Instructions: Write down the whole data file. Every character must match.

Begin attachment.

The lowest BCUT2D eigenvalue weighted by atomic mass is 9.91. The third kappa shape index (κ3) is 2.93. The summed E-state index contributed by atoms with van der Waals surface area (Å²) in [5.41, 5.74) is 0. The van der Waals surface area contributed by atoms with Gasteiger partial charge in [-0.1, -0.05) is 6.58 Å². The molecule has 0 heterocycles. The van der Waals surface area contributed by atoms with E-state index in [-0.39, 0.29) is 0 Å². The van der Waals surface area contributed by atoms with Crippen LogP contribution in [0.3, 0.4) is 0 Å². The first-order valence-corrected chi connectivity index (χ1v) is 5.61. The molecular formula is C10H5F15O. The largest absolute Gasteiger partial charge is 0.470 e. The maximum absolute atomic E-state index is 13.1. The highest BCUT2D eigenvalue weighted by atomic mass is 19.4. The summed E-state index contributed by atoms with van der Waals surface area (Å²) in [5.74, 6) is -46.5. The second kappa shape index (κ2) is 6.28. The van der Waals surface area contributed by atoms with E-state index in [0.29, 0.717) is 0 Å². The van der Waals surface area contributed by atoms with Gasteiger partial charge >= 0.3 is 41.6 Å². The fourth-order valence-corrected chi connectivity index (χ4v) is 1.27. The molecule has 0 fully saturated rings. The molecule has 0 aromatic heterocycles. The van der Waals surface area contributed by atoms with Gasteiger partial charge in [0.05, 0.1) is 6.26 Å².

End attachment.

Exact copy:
The lowest BCUT2D eigenvalue weighted by atomic mass is 9.91. The third kappa shape index (κ3) is 2.93. The summed E-state index contributed by atoms with van der Waals surface area (Å²) in [5.41, 5.74) is 0. The van der Waals surface area contributed by atoms with Gasteiger partial charge in [-0.1, -0.05) is 6.58 Å². The molecule has 0 heterocycles. The van der Waals surface area contributed by atoms with E-state index in [-0.39, 0.29) is 0 Å². The van der Waals surface area contributed by atoms with Crippen LogP contribution in [0.3, 0.4) is 0 Å². The first-order valence-corrected chi connectivity index (χ1v) is 5.61. The molecular formula is C10H5F15O. The largest absolute Gasteiger partial charge is 0.470 e. The maximum absolute atomic E-state index is 13.1. The highest BCUT2D eigenvalue weighted by atomic mass is 19.4. The summed E-state index contributed by atoms with van der Waals surface area (Å²) in [5.74, 6) is -46.5. The second kappa shape index (κ2) is 6.28. The van der Waals surface area contributed by atoms with E-state index in [0.29, 0.717) is 0 Å². The van der Waals surface area contributed by atoms with Gasteiger partial charge >= 0.3 is 41.6 Å². The fourth-order valence-corrected chi connectivity index (χ4v) is 1.27. The molecule has 0 fully saturated rings. The molecule has 0 aromatic heterocycles. The van der Waals surface area contributed by atoms with Gasteiger partial charge in [0.05, 0.1) is 6.26 Å².